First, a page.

Figure 10.

Voltammogram Cr(III) and Cr(VI) and mixture of Cr(III) and Cr(VI) in acetate buffer pH 5 using AuNP-GCE electrode against Ag/AgCl electrode with deposition potential of −1500 mV, deposition time of 90 s, and amplitude modulation of 50 mV.


6. Study on interfering ions

In order to evaluate the effect of foreign metal ions dissolved in the media, solutions containing 50 ppb of Cr(III) and each of the following metals Cd(II), Cu(II), Zn(II), Cr(VI), Ni(II), and Fe(III) all at the same concentration of 50 ppb were prepared. Measurement was conducted at an optimum condition described in Subchapter 4, and the result is presented in Table 1. The effect of interfering metal ion on Cr(III) was indicated by the change in peak current signal during measurement. The addition of foreign ions does not influence the peak current corresponding to Cr(III). The percentage variations of the peak current induced by the presence of interfering ions with respect to Cr(III) alone are 1.02% for Cd(II), 0.88% for Cu(II), 0.29% for Zn(II), 3.70% for Cr(VI), 0.07% for Ni(II), and 0.40% for Fe(III). These deviations from Cr(III) measurement at 0.9470 V and 1.360 μA remain acceptable, and, therefore, the accurate detection of Cr(III) is still possible under these conditions.

Interfering metal ion Potential (V) Current (μA) Change (%)
None 0.9470 1.360
Cd(II) 0.8857 1.374 1.02
Cu(II) 0.8357 1.348 0.88
Zn(II) 0.8507 1.356 0.29
Cr(VI) 0.9359 1.323 3.7
Ni(II) 0.9100 1.361 0.07
Fe(III) 0.8507 1.356 0.4

Table 1.

Result of measurement of 50 ng/L Cr(III) in the presence of 50 ng/L interfering metal ions.

Cd(II) and Zn(II) ions have a standard reduction potential similar to Cr(III) ion. During the current measurement of Cr(III) with the presence of interfering ions, they also deposited on the electrode surface, reducing the amount of Cr(III) on the electrode surface. At the deposition stage, when −1.5 V electric potential was applied, the ions will be reduced too because their standard reduction potential are more positive than the deposition potential applied. The effect of interfering metal ion is presented in Figure 11.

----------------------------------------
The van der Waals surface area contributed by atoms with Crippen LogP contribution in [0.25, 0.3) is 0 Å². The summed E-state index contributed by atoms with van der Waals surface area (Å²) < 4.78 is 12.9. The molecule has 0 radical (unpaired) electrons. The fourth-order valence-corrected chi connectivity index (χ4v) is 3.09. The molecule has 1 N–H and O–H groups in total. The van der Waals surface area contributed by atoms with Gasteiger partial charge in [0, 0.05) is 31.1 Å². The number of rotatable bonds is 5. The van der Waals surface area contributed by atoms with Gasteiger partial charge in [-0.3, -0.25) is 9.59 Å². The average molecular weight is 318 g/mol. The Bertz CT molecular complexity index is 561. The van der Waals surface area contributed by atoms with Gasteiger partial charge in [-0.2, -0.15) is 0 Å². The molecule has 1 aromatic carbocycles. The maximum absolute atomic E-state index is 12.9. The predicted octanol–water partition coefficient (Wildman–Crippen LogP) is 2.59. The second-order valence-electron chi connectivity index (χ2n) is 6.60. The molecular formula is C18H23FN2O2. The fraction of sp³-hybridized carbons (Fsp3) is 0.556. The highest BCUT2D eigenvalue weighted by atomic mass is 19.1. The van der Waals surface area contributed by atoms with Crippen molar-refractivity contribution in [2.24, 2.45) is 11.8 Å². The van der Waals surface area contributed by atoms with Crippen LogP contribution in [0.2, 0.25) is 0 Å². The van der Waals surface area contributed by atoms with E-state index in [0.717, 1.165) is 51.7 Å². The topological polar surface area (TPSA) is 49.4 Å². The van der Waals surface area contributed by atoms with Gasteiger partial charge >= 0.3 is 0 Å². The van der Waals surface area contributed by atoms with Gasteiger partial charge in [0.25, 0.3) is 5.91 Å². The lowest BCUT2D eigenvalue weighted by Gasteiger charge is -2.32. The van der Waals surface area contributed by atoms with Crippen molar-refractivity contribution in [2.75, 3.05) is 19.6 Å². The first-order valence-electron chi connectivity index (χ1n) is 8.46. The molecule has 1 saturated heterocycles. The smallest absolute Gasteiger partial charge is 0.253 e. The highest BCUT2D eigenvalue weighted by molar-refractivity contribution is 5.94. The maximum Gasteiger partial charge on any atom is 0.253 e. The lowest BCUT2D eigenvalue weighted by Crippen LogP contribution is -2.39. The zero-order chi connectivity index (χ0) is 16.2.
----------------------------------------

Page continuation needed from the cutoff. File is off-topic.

Figure 11.

Differential pulse voltammogram of Cr(III) using AuNP-GCE with −1.5 V of deposition potential, 90 s of deposition time, 0.05 V/s of scan rate, and 0.05 V of amplitude modulation against Ag/AgCl. Concentration of Cr(III) was 50 ppb in acetate buffer pH 5 without and with the presence of Cd(II), Cu(II), Zn(II), Cr(VI), Ni(II), or Fe(III) as interfering ions with concentration of 50 ppb.

Fe(III), Cr(VI), Cu(II), and Ni(II) ions have more positive standard reduction potential than Cr(III), and therefore when −1.5 V potential was applied, the interfering ions were also reduced and causing less Cr(III) reduced than it should be. Therefore, the peak of Cr(III) is reduced, while Zn(II) and Cd(II) have more negative standard reduction potential than Cr(III), and therefore when reduction potential was applied, Cr(III) will be reduced followed, in order, by Zn(II) and Cd(II).


7. Conclusions

Carbon-based electrode can be applied as working electrode for the determination of Cr(III) and Cr(VI). PGE can detect the presence of Cr(III) in solution, while for Cr(VI) addition of DTPA is needed to get a specific peak current of Cr(VI). The two methods utilizing PGE can detect Cr(III) and Cr(VI) in ppm scale. To enhance the analytical performance, AuNP-GCE was used as working electrode, and it showed better results. The modified electrode can measure both Cr(III) and Cr(VI) in ppb scale. By using a different condition, we succeeded to measure Cr(III) and Cr(VI) with the same working electrode.



The authors would like to acknowledge the financial support from the Academic Leadership Grant Program, Universitas Padjadjaran, and the Directorate of Research and Community Service through Superior Research of Higher Education (DRPM-PDUPT).


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Written By

Santhy Wyantuti, Safri Ishmayana, Diana Rakhmawaty Eddy and Yeni Wahyuni Hartati

Submitted: 03 September 2018 Reviewed: 18 March 2019 Published: 26 April 2019